Municipal Leaders Urge General Assembly To Maintain Local Aid
By DON STACOM
March 03, 2010
Property owners throughout the state can expect tax increases this year as cash-strapped towns and cities run out of one-time solutions to their fiscal problems, municipal leaders told a state legislative committee Tuesday.
As part of their annual plea to maintain state aid and roll back costly mandates, mayors and first selectmen warned lawmakers that municipal governments can't absorb more financial pressure.
"Last year I cut 20 positions. This year I cut five more," East Hartford Mayor Melody Currey told the General Assembly's appropriations committee. "I have employees who made less this year than the year before ... but we're talking about a 9.2 percent tax increase now."
Currey was part of a team of town and city leaders who asked legislators to protect municipal aid, block new mandates and authorize new local taxes on such things as hotel rooms, meals or local sales, to help communities get through the recession. Even with savings from union concessions, staff reductions and service cutbacks last year, municipalities suffered bad times — and are going through worse ones now, Currey said.
The warnings got a mixed reception. Sen. Toni Harp, a Democrat from New Haven, called the idea of a 9.2 percent local tax increase, as Currey suggested, "extraordinary," and said that Connecticut would never consider raising any of its tax rates that steeply.
Harp suggested that the state might be doing a disservice to communities. Connecticut keeps its own taxes artificially lower, but gradually starves local governments by chipping away at school grants, road repair aid and other local funding.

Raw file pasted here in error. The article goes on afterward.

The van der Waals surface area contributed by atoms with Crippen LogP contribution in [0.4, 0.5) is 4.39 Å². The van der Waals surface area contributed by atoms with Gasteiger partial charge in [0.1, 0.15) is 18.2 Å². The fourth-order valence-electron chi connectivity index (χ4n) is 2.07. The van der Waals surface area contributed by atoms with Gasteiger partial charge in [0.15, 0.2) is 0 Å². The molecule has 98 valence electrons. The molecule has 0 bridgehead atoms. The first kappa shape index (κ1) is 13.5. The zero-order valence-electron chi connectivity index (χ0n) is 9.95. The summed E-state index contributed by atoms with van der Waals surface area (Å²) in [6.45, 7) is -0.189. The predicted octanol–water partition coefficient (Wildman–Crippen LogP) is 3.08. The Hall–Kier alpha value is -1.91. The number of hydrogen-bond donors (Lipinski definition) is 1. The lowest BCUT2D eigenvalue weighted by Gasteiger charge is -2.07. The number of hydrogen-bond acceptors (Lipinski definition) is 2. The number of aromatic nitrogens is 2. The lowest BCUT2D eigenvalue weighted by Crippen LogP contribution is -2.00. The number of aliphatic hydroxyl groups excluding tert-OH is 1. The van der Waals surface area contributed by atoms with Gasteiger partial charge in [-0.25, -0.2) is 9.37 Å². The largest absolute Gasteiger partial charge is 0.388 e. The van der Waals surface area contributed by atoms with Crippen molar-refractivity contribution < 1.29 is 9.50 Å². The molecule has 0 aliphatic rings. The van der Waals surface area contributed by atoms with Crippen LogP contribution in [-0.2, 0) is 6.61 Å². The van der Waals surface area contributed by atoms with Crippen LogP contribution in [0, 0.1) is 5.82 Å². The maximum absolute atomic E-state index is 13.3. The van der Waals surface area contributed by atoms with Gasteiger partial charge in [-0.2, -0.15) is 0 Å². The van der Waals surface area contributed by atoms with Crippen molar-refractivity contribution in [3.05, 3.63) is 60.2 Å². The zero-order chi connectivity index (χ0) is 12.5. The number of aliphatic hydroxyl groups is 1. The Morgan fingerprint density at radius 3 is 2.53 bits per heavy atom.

"Our not raising taxes is actually requiring you — with less efficiency — to raise taxes even more," Harp told representatives from the Connecticut Conference of Municipalities and the Connecticut Council of Small Towns.
Republican Rep. Craig Miner of Litchfield offered a different view: The state will have to get stingier with municipalities, he cautioned.
"We've given away all our rainy day money," Miner said. "I don't see how we get through the next [budget] cycle without revisiting state aid to municipalities."
Advocates for municipalities praised the heavily Democratic General Assembly for rebuffing Republican Gov. M. Jodi Rell's midyear recommendation for aid reductions, but said that communities suffer even if state aid is kept level.
"In the town of Portland's case, as I suspect in most other towns, this will mean even more cuts in services and increases in taxes," said Susan Bransfield, Portland's first selectwoman and president of the Connecticut Council of Small Towns.
Rell has proposed $2.79 billion in aid to towns and cities for 2010-11; the overwhelming majority of that total consists of grants to local schools
Reprinted with permission of the Hartford Courant.
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